Waldinger discusses the longest running longitudinal study of adult life: for almost 80 years, the professors of Harvard Study of Adult Development have tracked the lives of 724 men, "year after year, asking about their work, their home lives, their health, and of course asking all along the way without knowing how their life stories were going to turn out". Robert Waldinger was the 4th project manager of the study.

The study's findings are hugely important for all of us, especially those caring for older adults who wish to help them achieve and maintain happiness in later life by building and enlarging their social network in their real and virtual environment as far as possible.

"We've learned three big lessons about relationships. The first is that social connections are really good for us, and that loneliness kills. It turns out that people who are more socially connected to family, to friends, to community, are happier, they're physically healthier, and they live longer than people who are less well connected. And the experience of loneliness turns out to be toxicPeople who are more isolated than they want to be from others find that they are less happy, their health declines earlier in midlife, their brain functioning declines sooner and they live shorter lives than people who are not lonely. And the sad fact is that at any given time, more than one in five Americans will report that they're lonely. "

The final conclusions of the scientific research of Harvard study are really shocking:

  • Loneliness kills, loneliness turns out to be toxic,
  • People who are more socially connected ... are happier, physically healthier and live longer,
  • Good relationships protect not only physical well-being, but the cognitive functions as well. People who are more isolated experience declines in brain functioning sooner.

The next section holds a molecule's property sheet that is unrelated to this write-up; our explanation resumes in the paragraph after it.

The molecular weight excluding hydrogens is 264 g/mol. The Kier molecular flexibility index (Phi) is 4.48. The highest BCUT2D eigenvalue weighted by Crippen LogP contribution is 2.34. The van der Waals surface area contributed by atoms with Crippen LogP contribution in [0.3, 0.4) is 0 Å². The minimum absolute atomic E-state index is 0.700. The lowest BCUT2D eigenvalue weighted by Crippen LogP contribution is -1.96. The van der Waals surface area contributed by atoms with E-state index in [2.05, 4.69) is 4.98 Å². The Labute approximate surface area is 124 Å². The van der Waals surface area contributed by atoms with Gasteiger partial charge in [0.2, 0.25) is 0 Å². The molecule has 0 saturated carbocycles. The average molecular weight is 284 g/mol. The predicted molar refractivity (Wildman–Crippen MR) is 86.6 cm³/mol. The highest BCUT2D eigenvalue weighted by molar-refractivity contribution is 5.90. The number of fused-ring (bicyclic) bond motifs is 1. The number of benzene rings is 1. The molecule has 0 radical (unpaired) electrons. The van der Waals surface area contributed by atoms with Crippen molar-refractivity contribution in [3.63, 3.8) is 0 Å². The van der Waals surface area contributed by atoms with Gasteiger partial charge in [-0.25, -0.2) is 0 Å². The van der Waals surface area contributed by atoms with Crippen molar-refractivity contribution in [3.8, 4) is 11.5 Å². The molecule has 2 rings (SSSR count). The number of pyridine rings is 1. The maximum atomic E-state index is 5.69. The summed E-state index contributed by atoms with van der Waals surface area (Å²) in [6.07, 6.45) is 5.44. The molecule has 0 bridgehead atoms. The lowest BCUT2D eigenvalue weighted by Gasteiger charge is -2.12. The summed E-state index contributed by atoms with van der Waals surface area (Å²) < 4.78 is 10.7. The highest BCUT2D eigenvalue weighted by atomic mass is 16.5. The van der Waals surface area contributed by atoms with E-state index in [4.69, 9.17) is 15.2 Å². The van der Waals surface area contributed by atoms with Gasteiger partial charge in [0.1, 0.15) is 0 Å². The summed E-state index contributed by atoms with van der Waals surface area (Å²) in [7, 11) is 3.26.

This research shows that most of the needs outlined in Max-Neef Model can be realized only by having rich social connections with others. 

  • being respected, loved, having fun, 
  • duties, responsibilities, work, collaboration, opinions,
  • fun, games, designing, building,
  • belonging, esteem, self-knowledge,

Analysing social network

Classroom 1

Relationships between pupils in a classroom (Grandjean, M., 2015)

Source:  Social network analysis and visualization: Moreno’s Sociograms revisited.

It is crucial for carers to know the social environment of older adults they care for. They have to be aware of the existence of the older person's family, relations, friends and neighbours who can contribute to meeting their most important spiritual and social needs. Carers should be able to assist older adults in this respect as well if necessary.

Visualisation of social connections - sociogram

There is a very simple method to make the social network of people or a group visable  - it is called a sociogram. It was first used by the Romanian-American psychiatrist, Jacob Levy Moreno  in 1934 (1), who developed a new method - called sociometry - for investigating the social structures, the evolution of groups and sub-groups of people, and to reveal how they impact the well-being of the individuals involved.

He wanted to visualise the hidden structure of the classroom community and illustrated the relationships  among the pupils in a chart. He created the chart by asking the pupils questions like who wants to be sitting next to whom and for how long?